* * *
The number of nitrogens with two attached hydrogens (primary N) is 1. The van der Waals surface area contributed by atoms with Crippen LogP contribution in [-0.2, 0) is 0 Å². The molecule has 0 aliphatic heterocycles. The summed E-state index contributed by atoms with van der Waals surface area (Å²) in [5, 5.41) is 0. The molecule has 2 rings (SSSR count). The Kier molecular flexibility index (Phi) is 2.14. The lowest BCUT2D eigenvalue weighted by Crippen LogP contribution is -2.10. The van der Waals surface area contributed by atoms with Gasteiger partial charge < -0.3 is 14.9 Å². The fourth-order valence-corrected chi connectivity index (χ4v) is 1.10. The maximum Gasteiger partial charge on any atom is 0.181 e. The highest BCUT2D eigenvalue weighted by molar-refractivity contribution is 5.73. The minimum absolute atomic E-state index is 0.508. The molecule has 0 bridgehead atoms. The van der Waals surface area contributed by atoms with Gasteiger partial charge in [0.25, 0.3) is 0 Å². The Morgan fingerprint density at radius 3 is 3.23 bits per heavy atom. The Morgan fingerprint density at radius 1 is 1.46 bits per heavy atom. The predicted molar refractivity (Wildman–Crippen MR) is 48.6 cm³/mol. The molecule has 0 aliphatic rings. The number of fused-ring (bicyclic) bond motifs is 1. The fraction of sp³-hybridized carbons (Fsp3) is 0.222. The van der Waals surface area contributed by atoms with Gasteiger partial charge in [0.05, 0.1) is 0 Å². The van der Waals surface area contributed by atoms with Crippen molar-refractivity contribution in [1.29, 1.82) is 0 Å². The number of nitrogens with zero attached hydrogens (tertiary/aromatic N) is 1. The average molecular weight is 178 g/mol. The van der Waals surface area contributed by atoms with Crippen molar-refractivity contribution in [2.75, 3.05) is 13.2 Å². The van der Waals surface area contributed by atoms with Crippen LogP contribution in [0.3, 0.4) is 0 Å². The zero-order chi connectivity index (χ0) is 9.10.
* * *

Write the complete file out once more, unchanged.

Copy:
The number of nitrogens with two attached hydrogens (primary N) is 1. The van der Waals surface area contributed by atoms with Crippen LogP contribution in [-0.2, 0) is 0 Å². The molecule has 0 aliphatic heterocycles. The summed E-state index contributed by atoms with van der Waals surface area (Å²) in [5, 5.41) is 0. The molecule has 2 rings (SSSR count). The Kier molecular flexibility index (Phi) is 2.14. The lowest BCUT2D eigenvalue weighted by Crippen LogP contribution is -2.10. The van der Waals surface area contributed by atoms with Gasteiger partial charge < -0.3 is 14.9 Å². The fourth-order valence-corrected chi connectivity index (χ4v) is 1.10. The maximum Gasteiger partial charge on any atom is 0.181 e. The highest BCUT2D eigenvalue weighted by molar-refractivity contribution is 5.73. The minimum absolute atomic E-state index is 0.508. The molecule has 0 bridgehead atoms. The van der Waals surface area contributed by atoms with Gasteiger partial charge in [0.25, 0.3) is 0 Å². The Morgan fingerprint density at radius 3 is 3.23 bits per heavy atom. The Morgan fingerprint density at radius 1 is 1.46 bits per heavy atom. The predicted molar refractivity (Wildman–Crippen MR) is 48.6 cm³/mol. The molecule has 0 aliphatic rings. The number of fused-ring (bicyclic) bond motifs is 1. The fraction of sp³-hybridized carbons (Fsp3) is 0.222. The van der Waals surface area contributed by atoms with Gasteiger partial charge in [0.05, 0.1) is 0 Å². The van der Waals surface area contributed by atoms with Crippen molar-refractivity contribution in [1.29, 1.82) is 0 Å². The number of nitrogens with zero attached hydrogens (tertiary/aromatic N) is 1. The average molecular weight is 178 g/mol. The van der Waals surface area contributed by atoms with Crippen molar-refractivity contribution in [2.75, 3.05) is 13.2 Å². The van der Waals surface area contributed by atoms with Crippen LogP contribution in [0.3, 0.4) is 0 Å². The zero-order chi connectivity index (χ0) is 9.10.